When a tornado hit Jacksonville on March 19, Buddy Lique of Alexandria had one job to do: operate the ham radios at the Calhoun County Emergency Management Agency.
“The night of the tornado, he was here with us,” said Jonathan Gaddy, director of the EMA. “He stood watch with us.”
Lique won the Alabama Association of Emergency Managers’ “volunteer of the year” award on Friday for his efforts during the tornado and the recovery process.
As others in the city sought shelter from the storm, Lique sacrificed his own shelter to help others be aware of the damage and the track of the tornado.
“We were there before the tornado struck,” Lique said. He said the work of the different radio operators was “instrumental in early communications” during and after the tornado.
Lique said the radio operators were plugged directly in with the National Weather Service, which enabled them to quickly and effectively communicate what was happening in Jacksonville.
“As we saw storm damage, we responded through the radio or a NWS chat room,” he said.
Gaddy said Lique played a vital role during the disaster and in the first few days immediately after the tornado.
“Without those guys, we wouldn’t have had the capacity to handle the situation,” he said.
During his six years as a volunteer radio operator, Lique said nothing compared to the March tornado.
“It was absolutely the biggest disaster by far,” Lique said.
Lique first started as a volunteer radio operator in 2012 when he received his license through the Calhoun County Amateur Radio Association. He now serves as the coordinator of Amateur Radio Emergency Service and director of Calhoun County Radio Amateur Civil Emergency Service. Both groups work with the Calhoun County EMA during disasters such as the March 19 tornado.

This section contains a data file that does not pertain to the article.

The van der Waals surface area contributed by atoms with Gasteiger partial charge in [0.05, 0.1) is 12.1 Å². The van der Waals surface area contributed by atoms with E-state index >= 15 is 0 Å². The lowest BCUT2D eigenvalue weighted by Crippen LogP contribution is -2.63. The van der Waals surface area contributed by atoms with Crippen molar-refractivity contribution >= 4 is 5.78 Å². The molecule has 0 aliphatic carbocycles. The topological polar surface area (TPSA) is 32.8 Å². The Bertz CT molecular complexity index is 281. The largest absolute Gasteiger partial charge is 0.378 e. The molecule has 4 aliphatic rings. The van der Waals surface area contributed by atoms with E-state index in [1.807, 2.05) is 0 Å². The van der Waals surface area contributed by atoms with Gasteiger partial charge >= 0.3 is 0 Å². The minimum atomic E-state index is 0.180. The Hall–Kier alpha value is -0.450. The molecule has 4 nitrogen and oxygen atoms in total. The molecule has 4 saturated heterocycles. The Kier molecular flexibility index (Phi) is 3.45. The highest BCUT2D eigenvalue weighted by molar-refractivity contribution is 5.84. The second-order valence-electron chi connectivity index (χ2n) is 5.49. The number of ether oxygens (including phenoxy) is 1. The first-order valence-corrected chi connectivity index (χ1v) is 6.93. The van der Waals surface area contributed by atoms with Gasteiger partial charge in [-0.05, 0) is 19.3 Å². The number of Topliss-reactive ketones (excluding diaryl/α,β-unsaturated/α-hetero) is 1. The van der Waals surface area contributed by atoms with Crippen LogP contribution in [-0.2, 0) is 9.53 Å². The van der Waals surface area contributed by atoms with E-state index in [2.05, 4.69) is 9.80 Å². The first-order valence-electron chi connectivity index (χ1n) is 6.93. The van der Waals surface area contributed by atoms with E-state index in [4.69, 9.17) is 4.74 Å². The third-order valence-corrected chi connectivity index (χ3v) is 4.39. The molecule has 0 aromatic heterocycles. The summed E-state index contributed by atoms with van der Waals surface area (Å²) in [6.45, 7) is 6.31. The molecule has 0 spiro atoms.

Gaddy said Lique made a personal sacrifice during the first few weeks after the tornado.
“He took time off from his job to volunteer,” he said.
During the first two and a half weeks after the tornado, Lique took seven days off from his job at the Calhoun County Water Authority to volunteer his time and help organize the roughly 5,500 volunteers who poured into Jacksonville.
Lique said he was shocked when he received the award. He spoke on a panel at the Alabama Disaster Preparedness Conference earlier that day, not realizing he had been nominated for the volunteer award.
“I had no idea they had made arrangements for my wife, Monica, to be there,” he said.
Gaddy said he and the EMA office nominated Lique not only because of his work during the March disaster, but also for his ability to unify the 25 other volunteer radio operators in the county and his commitment to serving the community.
“He has strength in terms of being a unifier and bringing the volunteers together,” he said.
Lique said he is always encouraging more people to become volunteer radio operators, as staffing in large-scale disasters can always be an issue.
“Some of the volunteers were victims themselves,” he said regarding the tornado. “Staffing for us was the biggest challenge.”
Lique plans to continue to volunteer as a ham radio operator in Calhoun County, though he hopes never to be faced with such a large disaster again.
“I’ll continue to as long as I see a need and as long as they’ll keep me around,” he said.
Staff Writer Allison Preslar: 256-600-8688. On Twitter: @APreslar_Star